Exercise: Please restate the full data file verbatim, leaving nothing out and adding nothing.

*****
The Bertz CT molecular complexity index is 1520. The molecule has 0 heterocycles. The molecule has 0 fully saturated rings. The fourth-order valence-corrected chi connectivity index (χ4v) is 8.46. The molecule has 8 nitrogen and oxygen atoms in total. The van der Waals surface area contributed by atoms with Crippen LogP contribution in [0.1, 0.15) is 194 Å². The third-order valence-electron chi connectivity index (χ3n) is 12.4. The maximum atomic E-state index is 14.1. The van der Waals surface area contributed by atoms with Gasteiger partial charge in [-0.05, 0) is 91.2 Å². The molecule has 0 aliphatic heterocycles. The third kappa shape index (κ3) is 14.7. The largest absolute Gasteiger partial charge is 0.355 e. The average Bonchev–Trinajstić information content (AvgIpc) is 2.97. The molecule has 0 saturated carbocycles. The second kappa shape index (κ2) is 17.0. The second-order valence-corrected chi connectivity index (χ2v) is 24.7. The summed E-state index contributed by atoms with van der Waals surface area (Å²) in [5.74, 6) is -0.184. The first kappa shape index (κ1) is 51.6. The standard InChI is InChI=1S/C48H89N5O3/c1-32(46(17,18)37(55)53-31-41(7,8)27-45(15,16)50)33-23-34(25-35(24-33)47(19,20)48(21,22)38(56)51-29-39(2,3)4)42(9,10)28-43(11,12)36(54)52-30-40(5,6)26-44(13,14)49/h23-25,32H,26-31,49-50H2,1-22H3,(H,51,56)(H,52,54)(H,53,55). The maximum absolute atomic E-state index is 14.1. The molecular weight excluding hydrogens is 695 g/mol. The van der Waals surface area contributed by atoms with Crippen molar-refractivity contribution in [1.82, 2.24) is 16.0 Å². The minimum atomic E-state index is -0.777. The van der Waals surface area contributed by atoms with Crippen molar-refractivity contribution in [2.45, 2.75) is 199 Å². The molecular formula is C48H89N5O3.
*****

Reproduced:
The Bertz CT molecular complexity index is 1520. The molecule has 0 heterocycles. The molecule has 0 fully saturated rings. The fourth-order valence-corrected chi connectivity index (χ4v) is 8.46. The molecule has 8 nitrogen and oxygen atoms in total. The van der Waals surface area contributed by atoms with Crippen LogP contribution in [0.1, 0.15) is 194 Å². The third-order valence-electron chi connectivity index (χ3n) is 12.4. The maximum atomic E-state index is 14.1. The van der Waals surface area contributed by atoms with Gasteiger partial charge in [-0.05, 0) is 91.2 Å². The molecule has 0 aliphatic heterocycles. The third kappa shape index (κ3) is 14.7. The largest absolute Gasteiger partial charge is 0.355 e. The average Bonchev–Trinajstić information content (AvgIpc) is 2.97. The molecule has 0 saturated carbocycles. The second kappa shape index (κ2) is 17.0. The second-order valence-corrected chi connectivity index (χ2v) is 24.7. The summed E-state index contributed by atoms with van der Waals surface area (Å²) in [5.74, 6) is -0.184. The first kappa shape index (κ1) is 51.6. The standard InChI is InChI=1S/C48H89N5O3/c1-32(46(17,18)37(55)53-31-41(7,8)27-45(15,16)50)33-23-34(25-35(24-33)47(19,20)48(21,22)38(56)51-29-39(2,3)4)42(9,10)28-43(11,12)36(54)52-30-40(5,6)26-44(13,14)49/h23-25,32H,26-31,49-50H2,1-22H3,(H,51,56)(H,52,54)(H,53,55). The maximum absolute atomic E-state index is 14.1. The molecular weight excluding hydrogens is 695 g/mol. The van der Waals surface area contributed by atoms with Crippen molar-refractivity contribution in [1.82, 2.24) is 16.0 Å². The minimum atomic E-state index is -0.777. The van der Waals surface area contributed by atoms with Crippen molar-refractivity contribution in [2.45, 2.75) is 199 Å². The molecular formula is C48H89N5O3.